"Things like that will sink in over the next couple of days. You know, one of the keys to playing well on a Sunday is you don't ever get into the consequences of what you are doing," he said.
"I did that very well today. I never at any stage started to think what it might mean to win a second Open or a second Major. Obviously winning a Major puts you in a special club, but winning two of them puts you into a new club altogether."
Now the 26th different player to record multiple victories in the Open and 32nd to win two majors, it is a measure of the enormity of Harrington's achievement that he's the first European to retain the Claret Jug since James Braid in 1905 and 1906.
On the subject of Europeans, Harrington now leaps to the head of the Ryder Cup world points list with a victory which also propels him into third in the world rankings, his highest ever placing, behind only Tiger Woods and Phil Mickelson.
Poulter is close to clinching his place on the European team to face the US in Valhalla next September after a performance which will do much to alter his image from self-proclaimed clothes horse
of world golf to a thoroughbred performer.
Though Greg Norman's triumphal march through the first 54 holes of this tournament came to an unceremonious end yesterday, the 53-year-old left Royal Birkdale with his head held high after delivering one of the most astonishing performances in the history of the Majors.
Though he played as if he hadn't a care in the world over the first 54 holes, the enormity of his situation finally caught up with the Australian during first few holes yesterday. Two ahead of Harrington on the first tee, Norman handed that lead to the steady Irishman as he bogeyed five of his first six holes. He would eventually slide into a tie for third with Henrik Stenson on nine over after closing with a 77.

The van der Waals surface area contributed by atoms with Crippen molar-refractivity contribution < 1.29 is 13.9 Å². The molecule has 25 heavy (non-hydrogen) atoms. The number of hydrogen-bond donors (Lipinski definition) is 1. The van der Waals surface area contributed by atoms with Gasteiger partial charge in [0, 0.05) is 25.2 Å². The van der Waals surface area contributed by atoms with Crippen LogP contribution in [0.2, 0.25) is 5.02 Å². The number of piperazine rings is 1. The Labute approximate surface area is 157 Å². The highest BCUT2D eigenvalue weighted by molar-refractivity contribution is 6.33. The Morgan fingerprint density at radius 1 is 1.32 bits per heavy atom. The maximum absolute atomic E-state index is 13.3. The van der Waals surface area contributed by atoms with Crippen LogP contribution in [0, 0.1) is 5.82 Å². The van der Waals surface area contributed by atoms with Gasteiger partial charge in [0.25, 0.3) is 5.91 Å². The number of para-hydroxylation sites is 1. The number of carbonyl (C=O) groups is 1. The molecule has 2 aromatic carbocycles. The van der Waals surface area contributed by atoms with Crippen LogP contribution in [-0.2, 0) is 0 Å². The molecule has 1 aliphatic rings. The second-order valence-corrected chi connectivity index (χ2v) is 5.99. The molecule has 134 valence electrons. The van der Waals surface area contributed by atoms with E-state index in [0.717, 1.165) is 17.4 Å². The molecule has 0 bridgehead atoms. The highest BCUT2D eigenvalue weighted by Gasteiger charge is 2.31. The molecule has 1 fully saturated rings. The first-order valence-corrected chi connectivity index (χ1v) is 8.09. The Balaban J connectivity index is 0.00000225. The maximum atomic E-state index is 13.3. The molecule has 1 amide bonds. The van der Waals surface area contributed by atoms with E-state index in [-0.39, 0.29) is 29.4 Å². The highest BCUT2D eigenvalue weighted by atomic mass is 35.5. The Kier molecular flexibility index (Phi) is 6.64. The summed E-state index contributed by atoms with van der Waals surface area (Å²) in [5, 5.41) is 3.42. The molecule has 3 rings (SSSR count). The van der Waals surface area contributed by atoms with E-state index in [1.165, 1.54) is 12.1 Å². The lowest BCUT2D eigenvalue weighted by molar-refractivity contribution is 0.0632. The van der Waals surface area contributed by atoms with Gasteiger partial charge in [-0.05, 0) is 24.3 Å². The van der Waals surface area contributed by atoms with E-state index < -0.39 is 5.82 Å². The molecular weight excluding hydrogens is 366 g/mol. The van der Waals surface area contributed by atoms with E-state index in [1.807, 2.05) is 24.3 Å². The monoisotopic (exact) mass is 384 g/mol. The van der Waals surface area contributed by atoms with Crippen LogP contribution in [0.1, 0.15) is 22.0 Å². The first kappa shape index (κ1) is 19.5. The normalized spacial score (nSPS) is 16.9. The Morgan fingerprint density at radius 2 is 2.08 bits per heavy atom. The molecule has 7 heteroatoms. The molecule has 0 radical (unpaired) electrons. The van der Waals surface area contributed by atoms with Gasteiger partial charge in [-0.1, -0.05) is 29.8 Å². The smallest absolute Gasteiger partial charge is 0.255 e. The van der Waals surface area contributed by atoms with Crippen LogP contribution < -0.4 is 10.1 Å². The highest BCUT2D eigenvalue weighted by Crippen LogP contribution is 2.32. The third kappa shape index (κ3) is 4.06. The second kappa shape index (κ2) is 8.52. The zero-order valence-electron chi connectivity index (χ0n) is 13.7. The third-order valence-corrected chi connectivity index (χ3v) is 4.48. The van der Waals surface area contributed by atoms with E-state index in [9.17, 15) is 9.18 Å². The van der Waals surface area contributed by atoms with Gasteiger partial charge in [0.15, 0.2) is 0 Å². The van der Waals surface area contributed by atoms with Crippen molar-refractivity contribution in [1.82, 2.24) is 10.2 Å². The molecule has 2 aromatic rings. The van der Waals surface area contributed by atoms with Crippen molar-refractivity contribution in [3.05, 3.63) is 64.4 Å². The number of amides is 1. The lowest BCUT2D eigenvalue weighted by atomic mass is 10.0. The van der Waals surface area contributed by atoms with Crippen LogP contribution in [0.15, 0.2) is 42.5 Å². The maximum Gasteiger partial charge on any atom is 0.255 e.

Harrington had a ropey spell himself mid-round, dropping shots at seven, eight and nine, but at all times he maintained his composure. "Knowing it was a tough day, I went out there with a few key thoughts in my head - essentially, to commit to my shots regardless of the results," he said.
"If I look back on my round, there probably was just one shot out there where I failed to commit and that was my tee shot on seven.
"Everywhere else, I hit the ball as good as I could. I was really solid and stayed with it.
"I found putting extremely difficult. Trying to gauge the pace of any putt was difficult, while the lines kept changing because of the wind."
Harrington never ceases to amaze his mind coach, famous sports psychologist Dr Bob Rotella, with the power of his psyche.
Once he convinces himself of anything, Harrington has the happy knack of being able to go out and achieve it, regardless of the wrist injury which on Wednesday made him fear he might not even tee it up in this year's tournament.
Surprisingly, Harrington said that injury demanded so much of his attention that it completely negated much of the pressure of going through Open week as defending champion ... and it limited him to just nine holes of practice, conserving precious energy for the gruelling final 36 holes.
Rotella revealed yesterday that Harrington's confidence was high when they sat down together late on Saturday night. "He looked me straight in the face and said 'I'm going to win this'. At that point I knew the job was done...
"As defending champion, you have the urge to want to go out and do it like you did it last year but each challenge is different and he knew that. He was clear in his head what he had to do and how to do it."